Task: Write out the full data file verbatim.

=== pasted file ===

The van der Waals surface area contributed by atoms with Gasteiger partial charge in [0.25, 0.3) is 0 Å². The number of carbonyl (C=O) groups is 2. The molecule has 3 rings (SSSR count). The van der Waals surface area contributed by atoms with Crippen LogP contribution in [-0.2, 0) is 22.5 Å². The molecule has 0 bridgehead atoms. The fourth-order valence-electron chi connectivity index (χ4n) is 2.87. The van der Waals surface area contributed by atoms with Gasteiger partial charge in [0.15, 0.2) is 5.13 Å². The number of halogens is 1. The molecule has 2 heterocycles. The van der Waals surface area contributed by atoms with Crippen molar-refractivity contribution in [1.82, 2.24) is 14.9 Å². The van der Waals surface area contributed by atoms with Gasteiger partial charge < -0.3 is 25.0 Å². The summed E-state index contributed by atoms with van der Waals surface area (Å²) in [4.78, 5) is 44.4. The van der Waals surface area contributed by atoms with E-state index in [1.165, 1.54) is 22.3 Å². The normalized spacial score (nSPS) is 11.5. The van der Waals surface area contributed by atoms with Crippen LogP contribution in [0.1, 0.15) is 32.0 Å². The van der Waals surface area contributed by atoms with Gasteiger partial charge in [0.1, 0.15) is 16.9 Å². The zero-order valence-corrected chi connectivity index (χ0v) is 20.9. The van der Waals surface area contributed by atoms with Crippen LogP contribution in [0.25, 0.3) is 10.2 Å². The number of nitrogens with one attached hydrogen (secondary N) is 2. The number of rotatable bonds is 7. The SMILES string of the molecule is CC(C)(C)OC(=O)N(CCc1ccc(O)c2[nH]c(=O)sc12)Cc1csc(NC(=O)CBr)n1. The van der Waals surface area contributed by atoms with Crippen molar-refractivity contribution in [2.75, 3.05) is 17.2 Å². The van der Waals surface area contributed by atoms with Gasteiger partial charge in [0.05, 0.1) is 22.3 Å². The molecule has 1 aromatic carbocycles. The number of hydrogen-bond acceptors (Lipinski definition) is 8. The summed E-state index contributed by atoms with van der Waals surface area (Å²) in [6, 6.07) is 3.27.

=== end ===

The van der Waals surface area contributed by atoms with Gasteiger partial charge in [0.25, 0.3) is 0 Å². The number of carbonyl (C=O) groups is 2. The molecule has 3 rings (SSSR count). The van der Waals surface area contributed by atoms with Crippen LogP contribution in [-0.2, 0) is 22.5 Å². The molecule has 0 bridgehead atoms. The fourth-order valence-electron chi connectivity index (χ4n) is 2.87. The van der Waals surface area contributed by atoms with Gasteiger partial charge in [0.15, 0.2) is 5.13 Å². The number of halogens is 1. The molecule has 2 heterocycles. The van der Waals surface area contributed by atoms with Crippen molar-refractivity contribution in [1.82, 2.24) is 14.9 Å². The van der Waals surface area contributed by atoms with Gasteiger partial charge < -0.3 is 25.0 Å². The summed E-state index contributed by atoms with van der Waals surface area (Å²) in [4.78, 5) is 44.4. The van der Waals surface area contributed by atoms with E-state index in [1.165, 1.54) is 22.3 Å². The normalized spacial score (nSPS) is 11.5. The van der Waals surface area contributed by atoms with Crippen LogP contribution in [0.1, 0.15) is 32.0 Å². The van der Waals surface area contributed by atoms with Gasteiger partial charge in [0.1, 0.15) is 16.9 Å². The zero-order valence-corrected chi connectivity index (χ0v) is 20.9. The van der Waals surface area contributed by atoms with Crippen LogP contribution in [0.25, 0.3) is 10.2 Å². The number of nitrogens with one attached hydrogen (secondary N) is 2. The number of rotatable bonds is 7. The SMILES string of the molecule is CC(C)(C)OC(=O)N(CCc1ccc(O)c2[nH]c(=O)sc12)Cc1csc(NC(=O)CBr)n1. The van der Waals surface area contributed by atoms with Crippen molar-refractivity contribution in [2.75, 3.05) is 17.2 Å². The van der Waals surface area contributed by atoms with Gasteiger partial charge in [0.05, 0.1) is 22.3 Å². The molecule has 1 aromatic carbocycles. The number of hydrogen-bond acceptors (Lipinski definition) is 8. The summed E-state index contributed by atoms with van der Waals surface area (Å²) in [6, 6.07) is 3.27.